Lately, I’ve been talking a lot about Bitcoins (and other cryptocurrencies) and their benefits in the foreign exchange market. However, I have yet to truly touch upon the problems that they bring. In this issue of Espipionage, I’m going to tackle some of these issues.
The biggest concern about cryptocurrencies is that people do not exactly know how they move. Early adopters of the idea like the anonymity it brings, but at the same time, they also fear that it could lead to money laundering. People with bad intentions could convert their money to Bitcoins before doing their business to hide their illegal transactions.
People are also concerned about the legitimacy of Bitcoins. The currency was made by an anonymous programmer using an open source code that very few people could understand. Absolutely no one is guaranteeing the currency.
Despite the public’s concern, Bitcoin and other cryptocurrencies have been rising in popularity. Recently, there had been rumors that Thailand’s central bank was looking to ban Bitcoin trading. Halfway across the globe, we see that the Bitcoin is becoming increasing popular for Argentinians, who have had their fair share of problems with their fiat currency in the past.
Meanwhile in the United States, FinCEN (Financial Crimes Enforcement Network) does acknowledge the existence of Bitcoin transactions and has provided some guidance on it, while the IRS (Internal Revenue System) is closer and closer to taxing people on such transactions.
In order to get ahead of the curve and establish cryptocurrencies as legal and legitimate currencies, a movement has started to help establish a self-regulatory organization to oversee virtual currency transactions.
The agency is going by the catchy name DATA, which stands for Digital Asset Transfer Authority. The group was started by two people, Ms. Constance Choi and Stan Stalnaker. Choi currently serves as general counsel at Payward, which is the company behind the Kraken Bitcoin trading platform, while Stalnaker is the founder of Hub Culture, a social networking service that currently operates the Ven virtual currency.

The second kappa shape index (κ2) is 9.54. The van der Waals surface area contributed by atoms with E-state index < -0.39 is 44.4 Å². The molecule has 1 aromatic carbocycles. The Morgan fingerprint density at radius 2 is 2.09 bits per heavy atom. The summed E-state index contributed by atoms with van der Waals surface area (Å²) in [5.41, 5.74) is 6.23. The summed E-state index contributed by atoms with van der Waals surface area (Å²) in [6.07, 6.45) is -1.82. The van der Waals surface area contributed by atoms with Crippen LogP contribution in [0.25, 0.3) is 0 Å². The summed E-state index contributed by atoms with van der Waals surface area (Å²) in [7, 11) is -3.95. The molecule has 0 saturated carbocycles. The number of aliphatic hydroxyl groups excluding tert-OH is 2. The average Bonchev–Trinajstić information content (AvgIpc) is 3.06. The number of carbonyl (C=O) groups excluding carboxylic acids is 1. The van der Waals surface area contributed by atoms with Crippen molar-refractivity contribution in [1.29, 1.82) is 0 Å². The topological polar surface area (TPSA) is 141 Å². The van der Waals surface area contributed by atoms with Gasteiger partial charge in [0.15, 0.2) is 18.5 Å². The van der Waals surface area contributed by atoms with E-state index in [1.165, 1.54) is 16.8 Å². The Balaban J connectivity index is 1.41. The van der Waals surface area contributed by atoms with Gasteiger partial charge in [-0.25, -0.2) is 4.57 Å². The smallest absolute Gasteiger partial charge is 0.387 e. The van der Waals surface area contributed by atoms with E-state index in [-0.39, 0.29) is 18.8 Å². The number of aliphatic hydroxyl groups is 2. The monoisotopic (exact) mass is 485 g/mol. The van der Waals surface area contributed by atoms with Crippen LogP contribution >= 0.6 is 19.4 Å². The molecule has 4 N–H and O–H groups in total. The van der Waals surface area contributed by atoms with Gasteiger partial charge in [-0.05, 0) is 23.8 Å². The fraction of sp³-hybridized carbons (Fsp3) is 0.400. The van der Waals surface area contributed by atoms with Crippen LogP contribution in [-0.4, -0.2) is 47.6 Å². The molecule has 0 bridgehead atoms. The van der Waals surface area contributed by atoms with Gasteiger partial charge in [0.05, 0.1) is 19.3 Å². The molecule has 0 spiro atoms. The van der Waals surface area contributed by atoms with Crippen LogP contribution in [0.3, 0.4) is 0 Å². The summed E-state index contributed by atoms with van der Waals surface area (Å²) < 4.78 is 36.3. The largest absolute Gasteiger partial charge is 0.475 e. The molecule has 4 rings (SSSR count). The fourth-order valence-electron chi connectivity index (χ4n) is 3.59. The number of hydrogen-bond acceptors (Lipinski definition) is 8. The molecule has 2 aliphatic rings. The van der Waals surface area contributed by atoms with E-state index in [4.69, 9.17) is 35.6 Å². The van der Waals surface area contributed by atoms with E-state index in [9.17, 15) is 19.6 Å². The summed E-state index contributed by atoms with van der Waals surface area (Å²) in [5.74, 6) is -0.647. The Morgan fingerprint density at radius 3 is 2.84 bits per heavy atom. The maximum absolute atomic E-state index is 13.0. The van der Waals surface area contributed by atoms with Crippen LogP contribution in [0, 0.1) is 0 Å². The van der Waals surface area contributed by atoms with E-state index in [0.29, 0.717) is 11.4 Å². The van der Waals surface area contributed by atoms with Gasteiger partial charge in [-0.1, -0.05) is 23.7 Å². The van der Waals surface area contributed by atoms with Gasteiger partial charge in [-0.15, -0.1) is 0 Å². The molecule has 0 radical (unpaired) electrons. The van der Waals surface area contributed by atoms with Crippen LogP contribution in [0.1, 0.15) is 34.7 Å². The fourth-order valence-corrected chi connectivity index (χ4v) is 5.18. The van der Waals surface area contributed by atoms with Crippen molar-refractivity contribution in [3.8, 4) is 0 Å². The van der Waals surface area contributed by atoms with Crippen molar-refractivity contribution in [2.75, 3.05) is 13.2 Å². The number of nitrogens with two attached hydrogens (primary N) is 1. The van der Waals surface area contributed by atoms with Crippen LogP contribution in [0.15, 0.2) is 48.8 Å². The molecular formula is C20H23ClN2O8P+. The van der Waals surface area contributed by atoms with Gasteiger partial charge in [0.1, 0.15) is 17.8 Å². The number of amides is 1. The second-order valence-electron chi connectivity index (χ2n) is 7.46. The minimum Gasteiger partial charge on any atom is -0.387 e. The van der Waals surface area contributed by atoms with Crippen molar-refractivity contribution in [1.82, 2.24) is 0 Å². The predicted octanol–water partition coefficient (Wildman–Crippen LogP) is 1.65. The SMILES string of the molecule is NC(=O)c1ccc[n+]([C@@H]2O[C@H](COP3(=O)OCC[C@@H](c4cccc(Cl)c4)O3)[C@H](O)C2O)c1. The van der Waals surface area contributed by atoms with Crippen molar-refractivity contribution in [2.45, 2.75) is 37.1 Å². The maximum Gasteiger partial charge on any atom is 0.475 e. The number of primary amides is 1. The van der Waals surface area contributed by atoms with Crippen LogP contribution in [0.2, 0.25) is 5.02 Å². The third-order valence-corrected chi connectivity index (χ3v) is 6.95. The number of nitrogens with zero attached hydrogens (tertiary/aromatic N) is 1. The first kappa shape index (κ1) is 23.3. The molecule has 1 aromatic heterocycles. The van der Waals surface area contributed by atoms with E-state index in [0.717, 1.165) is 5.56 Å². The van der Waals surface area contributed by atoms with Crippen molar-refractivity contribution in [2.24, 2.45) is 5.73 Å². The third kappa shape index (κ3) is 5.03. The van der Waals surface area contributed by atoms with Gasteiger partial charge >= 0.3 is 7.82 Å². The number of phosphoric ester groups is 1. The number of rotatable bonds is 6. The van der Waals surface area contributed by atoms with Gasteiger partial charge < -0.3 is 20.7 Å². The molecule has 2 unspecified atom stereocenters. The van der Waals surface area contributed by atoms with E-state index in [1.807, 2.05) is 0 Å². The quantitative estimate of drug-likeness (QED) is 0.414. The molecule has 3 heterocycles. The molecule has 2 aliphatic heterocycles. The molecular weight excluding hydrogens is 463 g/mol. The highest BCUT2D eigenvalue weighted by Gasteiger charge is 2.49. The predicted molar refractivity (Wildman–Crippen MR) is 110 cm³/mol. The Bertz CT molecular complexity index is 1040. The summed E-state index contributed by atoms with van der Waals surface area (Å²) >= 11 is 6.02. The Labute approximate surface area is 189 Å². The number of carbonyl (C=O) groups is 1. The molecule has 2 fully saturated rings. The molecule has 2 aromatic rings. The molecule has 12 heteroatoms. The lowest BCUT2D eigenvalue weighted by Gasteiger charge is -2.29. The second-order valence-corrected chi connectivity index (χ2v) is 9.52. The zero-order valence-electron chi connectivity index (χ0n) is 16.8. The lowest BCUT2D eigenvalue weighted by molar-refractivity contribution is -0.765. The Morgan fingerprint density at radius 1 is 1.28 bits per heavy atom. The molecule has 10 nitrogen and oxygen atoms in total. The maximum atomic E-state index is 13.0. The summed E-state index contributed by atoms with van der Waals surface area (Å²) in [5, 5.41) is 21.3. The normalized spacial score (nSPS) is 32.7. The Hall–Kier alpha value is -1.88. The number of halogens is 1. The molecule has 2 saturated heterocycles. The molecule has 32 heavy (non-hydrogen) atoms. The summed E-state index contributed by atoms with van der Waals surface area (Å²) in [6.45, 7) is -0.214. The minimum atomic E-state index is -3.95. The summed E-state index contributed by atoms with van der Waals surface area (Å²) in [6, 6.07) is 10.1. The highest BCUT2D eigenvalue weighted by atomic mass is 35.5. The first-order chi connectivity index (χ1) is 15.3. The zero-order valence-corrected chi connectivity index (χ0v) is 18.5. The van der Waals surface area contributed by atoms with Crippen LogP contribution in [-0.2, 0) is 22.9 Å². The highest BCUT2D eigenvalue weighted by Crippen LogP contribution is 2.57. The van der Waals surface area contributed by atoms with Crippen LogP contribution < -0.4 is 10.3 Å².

Recognizing the need to be, uh…. recognized, Choi and Stalnaker formed DATA and recruited top executives from such companies like OpenCoin, BitPay, Tradehill, CoinX, and eToro to help form the two sub-boards of DATA, which are the Technology Advisory board and the Community board.
Together, the DATA group aims to establish strong standards that are in compliance with other regulatory agencies, and will push for anti-money laundering and anti-tax evasion practices. Furthermore, it will act a mediator between consumers, brokers, businesses, and government agencies that make cryptocurrency transactions.
Since the Bitcoin and other virtual currencies are global in nature, DATA has to deal not only with the U.S. government, but with other non-U.S. countries as well. This includes numerous financial regulatory bodies from various countries, each of them having a different set of rules.
If the traditional financial communities reject the idea of the Bitcoin and other virtual currencies, they could pressure the government to making it illegal. Commercial banks see bitcoins as a big unknown and the idea is making them nervous. Think about it for a second. Money is going inside this unknown and going out again. What transactions inside this unknown is anyone’s guess.
Another issue that DATA faces is keeping the two types of cryptocurrency users happy as well. On the one hand, they have to make sure that the early adopters, the people who love the idea of anonymity and decentralization, keep on using the currency. But on the other hand, they also have to make Bitcoins attractive enough for the big companies whose users to have some sort of accountability or abide by their own requirements.